J Am Coll Cardiol. 2012 Dec 4;60(22):2280-9. doi: 10.1016/j.jacc.2012.08.993.
Long-term outcomes of older diabetic patients after percutaneous coronary stenting in the United States: a report from the National Cardiovascular Data Registry, 2004 to 2008.
Hillegass WB, Patel MR, Klein LW, Gurm HS, Brennan JM, Anstrom KJ, Dai D, Eisenstein EL, Peterson ED, Messenger JC, Douglas PS.
SourceHeart South, Alabaster, and University of Alabama at Birmingham, Birmingham, Alabama, USA.
OBJECTIVES:The purpose of this study was to characterize long-term outcomes of percutaneous coronary intervention (PCI) in elderly diabetic patients in routine practice.
BACKGROUND:Although drug-eluting stent (DES) implantation in diabetic patients is common practice, pivotal randomized trials enrolled <2 age.="" diabetic="" most="" of="" p="" patients="" were="" whom="" years="">2>
METHODS:Data from 405,679 patients ≥65 years old (33% had diabetes mellitus, of whom 9.8% had insulin-treated diabetes mellitus [ITDM], and 23.3% had noninsulin-treated diabetes mellitus [NITDM]) undergoing PCI from 2004 to 2008 at 946 U.S. hospitals were linked with Medicare inpatient claims data.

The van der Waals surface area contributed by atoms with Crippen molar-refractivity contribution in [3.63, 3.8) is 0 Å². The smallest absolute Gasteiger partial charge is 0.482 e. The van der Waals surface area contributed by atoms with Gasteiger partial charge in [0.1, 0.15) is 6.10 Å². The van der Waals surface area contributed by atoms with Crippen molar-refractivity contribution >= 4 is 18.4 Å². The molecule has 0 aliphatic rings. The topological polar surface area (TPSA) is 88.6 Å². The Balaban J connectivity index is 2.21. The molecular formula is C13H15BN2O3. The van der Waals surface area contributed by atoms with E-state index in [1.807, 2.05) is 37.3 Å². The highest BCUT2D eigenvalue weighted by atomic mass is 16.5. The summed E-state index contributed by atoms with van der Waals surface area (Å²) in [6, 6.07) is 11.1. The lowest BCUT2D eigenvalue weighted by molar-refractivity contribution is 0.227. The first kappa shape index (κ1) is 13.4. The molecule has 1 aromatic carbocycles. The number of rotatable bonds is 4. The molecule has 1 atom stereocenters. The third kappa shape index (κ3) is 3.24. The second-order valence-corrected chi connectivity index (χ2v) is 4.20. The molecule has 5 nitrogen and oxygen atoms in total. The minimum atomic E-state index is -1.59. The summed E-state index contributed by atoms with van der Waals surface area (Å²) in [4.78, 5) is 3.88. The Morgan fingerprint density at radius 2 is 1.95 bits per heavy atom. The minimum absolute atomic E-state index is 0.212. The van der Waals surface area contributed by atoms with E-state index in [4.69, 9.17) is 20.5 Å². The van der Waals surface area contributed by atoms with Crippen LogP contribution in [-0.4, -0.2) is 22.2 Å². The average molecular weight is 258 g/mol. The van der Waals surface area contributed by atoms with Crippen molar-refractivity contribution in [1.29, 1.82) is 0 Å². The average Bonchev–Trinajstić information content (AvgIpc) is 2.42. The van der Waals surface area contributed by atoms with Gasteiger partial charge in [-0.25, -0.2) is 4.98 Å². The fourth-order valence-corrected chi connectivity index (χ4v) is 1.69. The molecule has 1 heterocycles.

RESULTS:Over 18.4 months median follow-up (25th to 75th percentile: 8.0 to 30.8 months), ITDM/NITDM were associated with significantly increased adjusted hazards of death (hazard ratio [HR]: 1.91 [95% confidence interval (CI): 1.86 to 1.96], p < 0.001/HR: 1.32 [95% CI: 1.29 to 1.35], p < 0.001) and myocardial infarction (HR: 1.87 [95% CI: 1.79 to 1.95], p < 0.001/HR: 1.29 [95% CI: 1.25 to 1.34], p < 0.001) compared with nondiabetic patients. The adjusted hazard of undergoing additional revascularization procedures (HR: 1.14 [95% CI: 1.10 to 1.18, p < 0.001/HR: 1.08 [95% CI: 1.05 to 1.10], p < 0.001) and subsequent hospitalization for bleeding (HR: 1.40 [95% CI: 1.31 to 1.50], p < 0.001/HR: 1.18 [95% CI: 1.13 to 1.24], p < 0.001) were also significantly increased. Compared with nondiabetic patients, there were similar excess risks associated with ITDM/NITDM in patients selected for DES and BMS use; selection for use of DES was associated with reductions in death in ITDM/NITDM and myocardial infarction in ITDM, but not NITDM. There were no significant interactions between diabetes status and stent type for revascularization or bleeding.
CONCLUSIONS:One-third of older patients undergoing PCI have diabetes. After adjustment for other comorbidities, diabetes, particularly ITDM, remains independently and strongly associated with increased long-term adverse events after both DES and BMS implantation.
Copyright © 2012 American College of Cardiology Foundation. Published by Elsevier Inc. All rights reserved.
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